ALEC, the Supreme Court and Intellectual Property
The Supreme Court is currently considering a case, Google v. Oracle America, that could have a dramatic effect on copyright law in general and specifically on the copyright protection for software. So important is this case for intellectual property (IP) that ALEC filed an amicus brief, that is, a friend of the court brief in the case. That brief can be found here.
Nearly 10 years ago, Oracle filed a lawsuit against Google claiming that Google took part of the software code, called Application Programming Interfaces, or APIs, to use in Google’s Android operating system. An API is a part of software that follows a communication protocol between different parts of a computer program. In other words, an API is what makes software interoperable with other programs and hardware — think of the plastic side of Velcro with all the little hooks to be able to latch on to material.
Google admitted that it did use the code but argued that APIs are separate from the larger software program and merely functional so is not protected by copyright.
Google also asserted in its defense it used the copy protected code within the bounds of “fair use.” Fair use is a legal doctrine that allows for the limited use of copyrighted materials under certain circumstances. Fair use is intended to balance the absolute property right protection of copyright against the public interest in the wider distribution and use of creative works. This is to say that fair use is a defense to the claim of copyright infringement, it is not an exception to copyright.
Oracle disagreed, claiming that the part of the software was protected by copyright without an exception.
Over the years, two district courts agreed with Google, but on an appeal a federal circuit court reversed both of those decisions finding that the software in dispute was copyrightable, and that Google’s use of it failed to meet any fair use standard. Google then petitioned the U.S. Supreme Court to take up the case and to decide if APIs are protected by copyright, and whether fair use might be at play.
Intellectual property, such as copyright, and the innovation that underpins it, is a vital U.S. economic driver and is directly and indirectly responsible for millions of American jobs that pay higher than average wages. America’s founders understood this economic future and reasoned that inventors create property in its tangible and intangible forms and that the government has a duty to protect both.
For well more than a decade, ALEC has provided state legislators with information about every facet of IP, from the importance of incorporating strong IP provisions when negotiating trade frameworks to fighting counterfeits. While IP protections are the responsibility of the federal government, the benefits of strong IP protections are felt in states and among the constituencies of ALEC state legislators. The employers, innovators, and consumers in each state legislative district benefit from the trillions of dollars in IP created over the past few decades.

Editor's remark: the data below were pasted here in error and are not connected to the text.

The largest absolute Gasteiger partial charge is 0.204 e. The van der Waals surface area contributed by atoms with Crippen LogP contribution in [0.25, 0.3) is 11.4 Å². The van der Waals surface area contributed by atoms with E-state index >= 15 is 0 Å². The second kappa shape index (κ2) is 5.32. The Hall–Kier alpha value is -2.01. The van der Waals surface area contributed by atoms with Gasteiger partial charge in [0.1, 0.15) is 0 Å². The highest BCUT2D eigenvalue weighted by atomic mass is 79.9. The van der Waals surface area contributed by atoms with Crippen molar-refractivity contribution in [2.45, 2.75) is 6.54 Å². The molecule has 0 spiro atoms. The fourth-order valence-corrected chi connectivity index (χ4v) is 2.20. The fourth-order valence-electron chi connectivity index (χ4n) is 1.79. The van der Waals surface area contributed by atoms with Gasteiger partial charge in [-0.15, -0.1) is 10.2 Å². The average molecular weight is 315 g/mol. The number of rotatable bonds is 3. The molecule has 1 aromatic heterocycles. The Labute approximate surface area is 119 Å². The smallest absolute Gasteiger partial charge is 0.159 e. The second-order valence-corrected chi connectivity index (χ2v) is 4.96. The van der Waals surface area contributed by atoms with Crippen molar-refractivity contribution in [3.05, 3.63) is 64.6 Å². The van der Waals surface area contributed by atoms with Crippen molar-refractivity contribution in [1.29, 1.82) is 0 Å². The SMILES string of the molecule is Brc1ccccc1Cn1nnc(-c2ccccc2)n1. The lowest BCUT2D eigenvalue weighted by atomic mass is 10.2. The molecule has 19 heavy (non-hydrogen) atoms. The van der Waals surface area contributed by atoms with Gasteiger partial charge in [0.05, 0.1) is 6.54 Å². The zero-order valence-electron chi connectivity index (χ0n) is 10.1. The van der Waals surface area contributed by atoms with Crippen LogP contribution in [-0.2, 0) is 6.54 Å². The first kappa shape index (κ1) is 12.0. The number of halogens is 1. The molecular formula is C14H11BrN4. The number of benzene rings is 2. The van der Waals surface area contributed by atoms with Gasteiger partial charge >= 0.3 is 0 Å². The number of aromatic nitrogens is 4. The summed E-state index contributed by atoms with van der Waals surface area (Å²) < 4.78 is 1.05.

Because of the benefits enjoyed by state legislators’ constituencies, ALEC has highlighted the difficulties of protecting trade secrets including from leaks by careless federal government agencies and offered state legislators a nuanced approach on how to deal with patent trolls.
ALEC has submitted comments to foreign governments criticizing policies that were inconsistent with protecting intellectual property within their own nations and globally and through a resolution proposed by its state legislative members has called for increased funding to the U.S. State Department to strengthen America’s International IP Attaché program.
ALEC state legislative members also understand the link between strong IP protections and a nation’s economic performance, just as our nation’s founders did. OECD has reported that countries with strong IP regimes experience more robust economic growth. And because Federalism is a guiding ALEC principle, ALEC has worked hard to ensure that members understand the high regard America’s Founders (many of whom held patents) had for IP.
While state legislators rarely have jurisdiction over IP issues, their constituents include innovators, creators, programmers, and others who enjoy protections under IP law. Any weakening of IP protections will have significant impacts in their districts, potentially harming both the economies in those districts and their constituents.
This case obviously is of great importance to the software industry and to tech in general, but it is also critical for IP more broadly. Fair use requires a case-by-case analysis of the facts and law, and regardless should only be used in very limited circumstances. Expansion of this copyright defense only weakens the protection of property, a cornerstone of the free market.
The Constitution and copyright law seek to achieve a balance: protect property rights while incentivizing innovation. ALEC legislators have urged the Supreme Court to do the same.